Our series of top draft prospect profiles continues this afternoon with a look at Windsor Spitfires defenseman Ryan Ellis. You can find all of our coverage of the 2009 NHL Draft here. Defending Big D will be in Montreal starting Thursday providing extensive live coverage of the draft.
Team: Windsor Spitfires (OHL)
Born: January 3, 1991
Hometown: Hamilton, Ontario
Weight: 173 pounds
International Scouting Services: 13th
The Hockey News: 17th
Red Line Report: 13th
McKeen's Hockey: 11th
Why the Stars would want him:
Ryan Ellis enters this weekend as perhaps the most exciting defenseman prospect in the draft. His numbers during his time with Windsor of the OHL are astronomical, and many believe he is the best offensively talented blue-liner available. He has an incredible slapshot and great vision; Ellis has pretty much defined the term "power play quarterback" during his time in the juniors. His vision and perfect transitional passes were the catalyst for the high scoring Spitfires. Yet despite his billing as a power play killer, he was also extremely effective in 5 on 5 play as his incredible +57 rating attests.
For a Stars system that is hurting for offensively minded defensemen, Ellis would instantly bolster the depth the Stars lack at the position. There are many that think that Ellis could make the transition to the NHL sooner than later, especially with his hockey I.Q. and intelligence, what many believe to be his greatest asset.
Why the Stars would pass:
Many scouts would instantly point to his lack of size. At 5-10 and 173 pounds, Ellis would desperately need to put on muscle mass before trying to make the move to the NHL. He would be facing forwards that are much bigger than he is, in a league that much more physical than the OHL. Yet his size is not his only drawback that has made some scouts question whether he can make it in the NHL.
Ellis lacks speed and has just average skating ability, a skill that is needed in a player of his size. And while he isn't afraid to take a hit, there are some who believe that Ellis' defensive zone skills is way behind that of his offense. He lacks the speed and size to effectively make playes along the boards or in front of the net, and it's questionable whether he would be able to improve enough to become successful at the next level.
What they're saying:
"He's a really smart, heady defenseman. His puck movement is excellent and the way he moves the puck around the zone is excellent. He's a real high-end offensive guy. He's got a great shot and he gets it through to the net. A lot of guys have their shots blocked, but he's got a real knack for getting it through, and that leads to a lot of tip-in and rebound goals. He's a smaller guy, but he's not afraid of taking the body. He shows no fear of getting involved in scrums, he's not intimidated."
"Yes, he's just 5-9, lacks blazing wheels and is not a very good defender. But you cannot ignore type of poise and native hockey instinct that is rare in 10 year pros, much less 18-year-olds. His off-the-charts hockey sense is the best of anyone, at any position, in this draft. Also one of the best PP quarterbacks to come along in the past five years, and despite his lack of size can absolutely rip a cannon point shot."
To me, the combination of undersized and average speed is an absolute killer. To play defence at the NHL level you can be small but then you’d better be fast and the fact that Ellis is neither of those things is a big red flag to me. One scout suggested he wouldn’t be able to play the same puck rushing style that he does in junior because he couldn’t get back to his own end fast enough if something went wrong. So if he’s not going to be the same style of pro as he is a junior… what will he be?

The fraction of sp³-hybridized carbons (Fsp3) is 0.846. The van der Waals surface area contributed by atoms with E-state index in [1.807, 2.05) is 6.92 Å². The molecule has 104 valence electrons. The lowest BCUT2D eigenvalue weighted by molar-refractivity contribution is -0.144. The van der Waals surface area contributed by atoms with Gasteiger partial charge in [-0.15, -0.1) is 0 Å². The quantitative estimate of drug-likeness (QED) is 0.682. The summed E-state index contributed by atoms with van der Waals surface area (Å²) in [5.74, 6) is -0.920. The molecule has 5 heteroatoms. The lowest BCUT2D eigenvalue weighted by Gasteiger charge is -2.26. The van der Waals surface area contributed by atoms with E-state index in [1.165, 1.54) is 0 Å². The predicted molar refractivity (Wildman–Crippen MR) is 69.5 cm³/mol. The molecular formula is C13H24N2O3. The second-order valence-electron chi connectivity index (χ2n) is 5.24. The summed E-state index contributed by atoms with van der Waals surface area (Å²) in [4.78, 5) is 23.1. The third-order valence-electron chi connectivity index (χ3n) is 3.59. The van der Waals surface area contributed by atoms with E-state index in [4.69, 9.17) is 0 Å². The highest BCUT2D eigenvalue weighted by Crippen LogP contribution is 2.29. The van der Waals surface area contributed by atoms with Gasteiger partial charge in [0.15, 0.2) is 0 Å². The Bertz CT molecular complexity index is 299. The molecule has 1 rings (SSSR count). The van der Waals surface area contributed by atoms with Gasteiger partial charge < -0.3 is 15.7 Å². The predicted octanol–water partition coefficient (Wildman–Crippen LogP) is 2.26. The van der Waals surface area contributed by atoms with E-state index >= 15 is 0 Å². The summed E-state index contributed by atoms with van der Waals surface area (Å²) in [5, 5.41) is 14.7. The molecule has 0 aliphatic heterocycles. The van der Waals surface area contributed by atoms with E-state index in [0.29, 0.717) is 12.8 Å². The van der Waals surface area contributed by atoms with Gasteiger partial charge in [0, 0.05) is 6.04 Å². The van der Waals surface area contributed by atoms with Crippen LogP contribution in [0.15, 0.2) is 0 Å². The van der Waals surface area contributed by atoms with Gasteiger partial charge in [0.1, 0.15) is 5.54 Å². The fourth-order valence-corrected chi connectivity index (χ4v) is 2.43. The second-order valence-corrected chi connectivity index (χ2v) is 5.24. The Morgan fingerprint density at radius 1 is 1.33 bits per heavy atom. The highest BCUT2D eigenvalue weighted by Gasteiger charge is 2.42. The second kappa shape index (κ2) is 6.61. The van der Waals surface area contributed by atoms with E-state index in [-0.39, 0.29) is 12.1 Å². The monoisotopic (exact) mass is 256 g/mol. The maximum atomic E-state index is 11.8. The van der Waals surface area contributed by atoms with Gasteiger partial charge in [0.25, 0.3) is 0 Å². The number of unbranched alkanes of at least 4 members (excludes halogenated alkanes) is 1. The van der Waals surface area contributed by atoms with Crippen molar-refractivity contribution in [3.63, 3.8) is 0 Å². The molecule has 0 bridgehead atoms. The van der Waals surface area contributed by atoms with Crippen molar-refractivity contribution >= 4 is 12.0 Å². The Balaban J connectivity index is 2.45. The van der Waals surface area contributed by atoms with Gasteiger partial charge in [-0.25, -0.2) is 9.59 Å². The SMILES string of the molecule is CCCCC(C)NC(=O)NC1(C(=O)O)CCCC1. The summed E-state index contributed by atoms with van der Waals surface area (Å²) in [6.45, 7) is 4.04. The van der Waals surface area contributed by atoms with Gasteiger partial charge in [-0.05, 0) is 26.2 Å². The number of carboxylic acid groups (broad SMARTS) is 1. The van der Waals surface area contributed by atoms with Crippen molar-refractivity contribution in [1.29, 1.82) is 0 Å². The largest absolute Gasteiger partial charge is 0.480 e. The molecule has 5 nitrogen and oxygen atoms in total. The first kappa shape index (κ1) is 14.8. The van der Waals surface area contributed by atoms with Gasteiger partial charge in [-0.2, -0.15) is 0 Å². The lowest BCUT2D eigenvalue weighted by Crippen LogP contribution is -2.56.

The common refrain heard throughout the league is that if Ellis was just three inches taller, he'd be a sure-fire top-five selection. Unfortunately, in many ways, the NHL is a big man's league and Ellis' dynamic power-play quarterbacking abilities and offensive production may be overshadowed by his lack of height. Ellis has an outstanding shot from the point and is consistently able to jump-start the offense with a well-timed pass or breakout through the defensive zone. He has also worked on his defensive abilities (leading the team at plus-52) and has drawn praise for his effort and leadership.
On his style of play: I'm an offensive defenseman for sure. I'm undersized. People kind of think I'm a little smaller for a defensive game, but I think I try to be responsible in my own end as well as sometimes lead the rush and try to chip in offensively as much as I can. I'm a power-play kind of guy. I like to get out there and get a few points here and there. Other than that, I think I just try to be a well-rounded defenseman.
On patterning his game: It's Brian Rafalski for the most part and a little bit of Kris Russell, who is in Columbus. I think both are undersized guys and are a little underrated too. They don't get the justice for how good they really are for being undersized. I think they're great puck-moving defensemen, very poised and calm with the puck. They have a lot of offensive upside as well. I think that makes them that much better than the rest of the defensemen there.
On being told he’s too small and using it as motivation: I've got that most of my career. I'm still getting it nowadays. It's not an issue. I don't find a problem with being undersized. I think there have been a lot of players who have been undersized in the last few years that have been drafted high. I think it's not an issue with any players these days, especially the rules and how they're made to fit players like my size. And I think it just motivates me knowing that people think I can't do it and hopefully one day I'll prove them wrong.